A planned Kansas University honor ceremony, a note from a friend and Indiana's distasteful and embarrassing Bob Knight debacle combine to remind me there are lots of sublime as well as ridiculous scenarios in sports.
KU has been deeply blessed with a preponderance of the former. Indiana faithful are praying they somehow can dissolve their long, and continuing, Knightmare.
First the good stuff. This spring Otto Schnellbacher of football and basketball fame will receive KU's Distinguished Service Citation, the highest honor the school can pay an alumnus. The Sublette Slasher, the best doggoned insurance man I ever encountered, has long been active in many realms of Jayhawkdom. His brilliant sports background is just one of those facets.
The versatile Otto didn't gain eminence in sports and the business world without being a fierce competitor, owning strong self-confidence and being a bit of an imp who knew how and when to rub it in.
Schnelly's latter tendencies were spotlighted recently in a note I got from Howard Engleman, another former KU basketball star with a tremendous pedigree in athletics and academics.
Engleman, long a noted Salina attorney and once a coaching fill-in for Phog Allen, read the Journal-World story about what's considered the smallest KU basketball crowd in modern history against Hawaii Loa on Oahu in 1990.
"I was at that game," writes The Rope, his collegiate nickname due to his wiry hair, "but it doesn't compare to one in 1947 when I was taking Phog Allen's place (as coach) . . .
"It was at Missouri in old Brewer Fieldhouse. There had been a flu epidemic in Columbia but instead of canceling or postponing the game they decided to play it, with no spectators allowed. The only people there were the team, officials and MU football players to see that no one got in.
"We won the game (48-38). I remember Schnellbacher getting fouled. When he stepped up to the line an MU footballer (against which Otto doubtless had competed) yelled, 'Hey, Schnelly. Is that a banana you're eating or is it your nose?' Otto gave him the finger, made both free throws and we won the game. Precious memories." (Bear in mind Schnelly wasn't Bobby Knight-gross because there were no women in the crowd)."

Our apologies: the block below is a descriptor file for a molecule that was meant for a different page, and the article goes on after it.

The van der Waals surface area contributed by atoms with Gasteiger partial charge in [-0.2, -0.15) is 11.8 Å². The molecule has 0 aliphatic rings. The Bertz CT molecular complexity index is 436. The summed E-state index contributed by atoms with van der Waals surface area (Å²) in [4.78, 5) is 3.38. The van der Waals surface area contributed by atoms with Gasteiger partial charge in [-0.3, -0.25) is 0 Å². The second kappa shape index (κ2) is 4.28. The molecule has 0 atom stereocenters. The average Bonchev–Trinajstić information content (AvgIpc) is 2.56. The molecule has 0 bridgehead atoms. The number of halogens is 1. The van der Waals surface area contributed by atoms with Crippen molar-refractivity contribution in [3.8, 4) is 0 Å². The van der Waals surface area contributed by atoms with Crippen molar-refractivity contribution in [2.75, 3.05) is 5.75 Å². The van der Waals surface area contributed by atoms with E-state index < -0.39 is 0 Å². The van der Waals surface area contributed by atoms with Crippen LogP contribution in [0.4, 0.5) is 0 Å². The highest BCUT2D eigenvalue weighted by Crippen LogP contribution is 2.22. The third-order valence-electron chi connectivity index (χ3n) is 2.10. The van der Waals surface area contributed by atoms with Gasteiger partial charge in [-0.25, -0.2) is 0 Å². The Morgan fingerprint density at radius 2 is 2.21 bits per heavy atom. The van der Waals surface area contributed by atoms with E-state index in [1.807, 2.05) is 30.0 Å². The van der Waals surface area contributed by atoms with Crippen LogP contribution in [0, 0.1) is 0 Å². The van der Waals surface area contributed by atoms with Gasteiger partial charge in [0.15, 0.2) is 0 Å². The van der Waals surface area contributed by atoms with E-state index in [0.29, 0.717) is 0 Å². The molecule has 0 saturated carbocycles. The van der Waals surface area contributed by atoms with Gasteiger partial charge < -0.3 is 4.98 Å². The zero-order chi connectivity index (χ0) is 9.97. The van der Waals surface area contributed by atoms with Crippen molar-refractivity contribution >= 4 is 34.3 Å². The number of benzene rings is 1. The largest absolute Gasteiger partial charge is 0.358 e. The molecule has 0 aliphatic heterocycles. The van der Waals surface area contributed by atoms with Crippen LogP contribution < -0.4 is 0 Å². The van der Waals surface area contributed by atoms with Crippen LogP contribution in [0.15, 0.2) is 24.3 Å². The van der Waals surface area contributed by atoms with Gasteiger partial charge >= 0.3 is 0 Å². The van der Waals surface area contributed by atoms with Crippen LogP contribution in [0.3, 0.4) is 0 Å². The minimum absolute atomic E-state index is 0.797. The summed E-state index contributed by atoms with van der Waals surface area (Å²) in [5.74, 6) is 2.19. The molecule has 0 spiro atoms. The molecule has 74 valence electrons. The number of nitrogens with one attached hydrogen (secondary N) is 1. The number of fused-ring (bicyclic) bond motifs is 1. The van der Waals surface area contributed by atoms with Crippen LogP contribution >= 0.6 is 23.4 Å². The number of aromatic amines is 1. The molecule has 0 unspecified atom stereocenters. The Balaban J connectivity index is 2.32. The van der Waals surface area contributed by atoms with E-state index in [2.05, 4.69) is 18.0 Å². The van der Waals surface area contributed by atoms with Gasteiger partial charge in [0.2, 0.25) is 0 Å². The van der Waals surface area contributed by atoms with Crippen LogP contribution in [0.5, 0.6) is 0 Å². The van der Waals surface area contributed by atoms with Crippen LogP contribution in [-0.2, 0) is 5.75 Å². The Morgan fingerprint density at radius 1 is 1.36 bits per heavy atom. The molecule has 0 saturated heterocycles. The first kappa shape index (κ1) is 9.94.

How good an athlete was "The Double Threat From Sublette"? He came here for basketball, waited tables at a fraternity and hustled more badly needed income working at football games. When the coaching staff found out he was holding a job some gridder might want, they started to cut him until Phog Allen advised Otto, "Go out for football." Otto captained both grid and court teams here.
A World War II Army Air Corps vet, Schnellbacher played here before and after service, had a year of pro basketball with the Providence and St. Louis teams, then was a three-time all-pro defensive back in four football seasons with the old New York Yankees and Giants. He intercepted 34 passes, led the league with 13 grabs for the Giants one year and had the late Tom Landry and Emlen Tunnell with him in the secondary. Left football after 1952.
One thing you always heard about Schnellbacher and Howard Engleman: "Better be ready because they'll find a way to beat you. They're as smart as they are good."
Engleman, an all-league and All-American basketball forward in the 1939-41 period, entered the Navy, suffered serious burns and had to wear special protection on his upper body while competing as an AAU star after service. An eventual law student and academic honor man of the year, he took over the team when The Phogger had health problems during the 1946-47 season. Engleman was freshman coach (he needed that $300 a month for law school). After Jan. 7 he ran the varsity and guided the faltering team to an 8-6 finish. His Jayhawks won eight of their last 11 games after dropping the first three by a total of 10 points.
Engleman was national president of the KU Alumni Association in 1953-54 and the school doesn't have a more devoted alum.
Consider the credit Schnellbacher and Engleman have reflected on KU in contrast to the ongoing fiasco of Bob Knight at Indiana. Sure, Bob's won three national titles and 11 league crowns in 29 years but he's also been a constant source of irritation and embarrassment to the school because of his lack of self-control.
I'm sick and tired of hearing clacks like Dick Vitale croaking about "The General." Knight's about as much a general as I am a Pulitzer Prize-winner. So Bob admires Blood-and-Guts George Patton and loves such a title. Hell, I have a brother who's a fine dentist I admire and I can't fill teeth.
Further, if I were in "Gen." Knight's outfit, I'd be scared to death I'd be some nameless entity thrown in the maw of battle to satisfy his ego if he didn't slap or choke me to death first. I can't imagine any school in the Big Eight-Twelve letting a major sports coach get away with Last Chance Knight's mad dog muckerism.
It's a source of comfort and pride for me as a KU grad to know there are so many Schnellbachers and Englemans to be proud of and nobody even close to the boorishness of Bob Knight. I hope he never gets those 117 additional victories to bypass Dean Smith, another Jayhawk source of pride, on the college victory list!